The petitioners first claimed that any class of place would be restricted in form or substance by the terms and purpose of the 1967 Act. They identified this as having been to provide abortions in safe and hygienic places, as per Lord Diplock in Royal College of Nursing of the United Kingdom v the Department of Health and Social Security  AC 800. They claimed that, for the class to be competent, all homes of pregnant women would thereby have to be safe and hygienic. However all pregnant women’s homes were not necessarily safe and hygienic and could not be assumed to be so by virtue only of their connection to a pregnant woman. Therefore the approval had failed to meet the requirement of being consistent with the terms and purpose of the 1967 Act. Additionally, this proposed class of places was too broad in and of itself. Therefore the decision-making power was in effect being delegated to the medical profession, which would have to decide whether a particular home was safe, as required by the Act and as interpreted by Lord Diplock, on a case-by-case basis. This further delegation, they argued, was not competent under the Act as the obligation is on Ministers (not doctors) to identify safe places.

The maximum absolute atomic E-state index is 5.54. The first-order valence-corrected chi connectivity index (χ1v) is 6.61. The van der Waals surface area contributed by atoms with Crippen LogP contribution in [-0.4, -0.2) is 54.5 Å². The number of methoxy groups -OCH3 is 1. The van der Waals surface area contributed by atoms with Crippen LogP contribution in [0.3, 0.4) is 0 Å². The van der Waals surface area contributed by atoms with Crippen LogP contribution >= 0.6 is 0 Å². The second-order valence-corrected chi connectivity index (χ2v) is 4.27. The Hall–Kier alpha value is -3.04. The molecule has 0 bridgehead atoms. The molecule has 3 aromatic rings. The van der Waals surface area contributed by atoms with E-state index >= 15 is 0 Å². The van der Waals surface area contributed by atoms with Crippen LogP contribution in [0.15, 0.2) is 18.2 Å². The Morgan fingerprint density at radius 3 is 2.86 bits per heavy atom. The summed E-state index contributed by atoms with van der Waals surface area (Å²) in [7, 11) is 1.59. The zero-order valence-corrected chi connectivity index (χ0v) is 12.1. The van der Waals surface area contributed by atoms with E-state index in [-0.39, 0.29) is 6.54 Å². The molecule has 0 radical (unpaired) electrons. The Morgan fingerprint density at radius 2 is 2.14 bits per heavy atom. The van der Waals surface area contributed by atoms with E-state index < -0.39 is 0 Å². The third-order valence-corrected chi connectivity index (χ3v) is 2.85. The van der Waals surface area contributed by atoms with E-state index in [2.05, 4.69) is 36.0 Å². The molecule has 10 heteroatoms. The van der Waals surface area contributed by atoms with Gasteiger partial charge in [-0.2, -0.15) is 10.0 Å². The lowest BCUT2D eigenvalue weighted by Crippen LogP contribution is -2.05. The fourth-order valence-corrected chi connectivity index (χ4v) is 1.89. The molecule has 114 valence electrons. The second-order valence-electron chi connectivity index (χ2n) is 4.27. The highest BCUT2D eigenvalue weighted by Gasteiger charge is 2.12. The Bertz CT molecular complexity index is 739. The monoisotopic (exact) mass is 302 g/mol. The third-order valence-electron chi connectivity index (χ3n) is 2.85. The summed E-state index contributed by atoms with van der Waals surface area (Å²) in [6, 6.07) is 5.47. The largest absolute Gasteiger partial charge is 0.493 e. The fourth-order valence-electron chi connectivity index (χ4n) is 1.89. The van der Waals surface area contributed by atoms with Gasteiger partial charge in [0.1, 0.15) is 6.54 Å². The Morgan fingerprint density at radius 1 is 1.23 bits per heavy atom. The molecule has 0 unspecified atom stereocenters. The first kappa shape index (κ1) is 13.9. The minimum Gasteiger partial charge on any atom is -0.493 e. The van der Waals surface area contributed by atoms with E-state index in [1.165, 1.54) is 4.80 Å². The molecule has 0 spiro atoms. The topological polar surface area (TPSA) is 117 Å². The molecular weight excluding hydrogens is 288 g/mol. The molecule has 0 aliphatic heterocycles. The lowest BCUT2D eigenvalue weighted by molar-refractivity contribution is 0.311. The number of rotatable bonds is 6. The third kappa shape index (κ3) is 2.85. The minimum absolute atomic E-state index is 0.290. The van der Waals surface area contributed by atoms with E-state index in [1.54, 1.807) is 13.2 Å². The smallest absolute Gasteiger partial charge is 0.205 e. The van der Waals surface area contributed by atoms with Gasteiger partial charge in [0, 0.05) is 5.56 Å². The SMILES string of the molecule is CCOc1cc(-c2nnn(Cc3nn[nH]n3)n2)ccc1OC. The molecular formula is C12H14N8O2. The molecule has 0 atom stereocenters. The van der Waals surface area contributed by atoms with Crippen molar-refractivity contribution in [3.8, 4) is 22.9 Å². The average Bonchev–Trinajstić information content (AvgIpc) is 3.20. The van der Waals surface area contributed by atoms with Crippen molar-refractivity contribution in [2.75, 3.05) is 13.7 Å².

However, the respondents suggested that the interpretation of sections 1(3) and 1(3A) should be in keeping with the purpose of the Acts. They provided judicial and parliamentary evidence to show that the mischief which precipitated the 1967 Act was the prevalence of backstreet abortions and exploitation for commercial gain of vulnerable pregnant women. The policy for curing that mischief, they stated, was the bringing of abortion into the public sector (at that time including NHS hospitals) and places controlled by the state. They additionally identified the purpose of the 1990 amendment as being to allow the law to keep pace with medical advancement. Therefore, they argued that what was anticipated were permissive sections which gave broad statutory powers to identify places and classes of places which were suitable for abortion. They claimed that this test of suitability included consideration of wider factors such as privacy and comfort and disagreed that safety and hygiene were overriding factors. They suggested that the petitioners were over-emphasising Lord Diplock’s words on safety and hygiene, warning that these words should not be read as a test which set forth conditions for the future exercise of approval powers. Rather, they argued that, beyond administrative law restrictions of reasonableness, there were no restrictions on the exercise of executive power under section 1(3A). They also noted that it had been acknowledged in passing that a home might in the future “potentially” constitute a class of place under section 1(3A) in British Pregnancy Advisory Service v Secretary of State for Health  EWHC 235 (Admin). With respect to the petitioner’s arguments, they submitted that homes can be assumed to be safe but then doctors can determine whether that is correct in individual circumstance in accordance with normal and appropriate medical practice.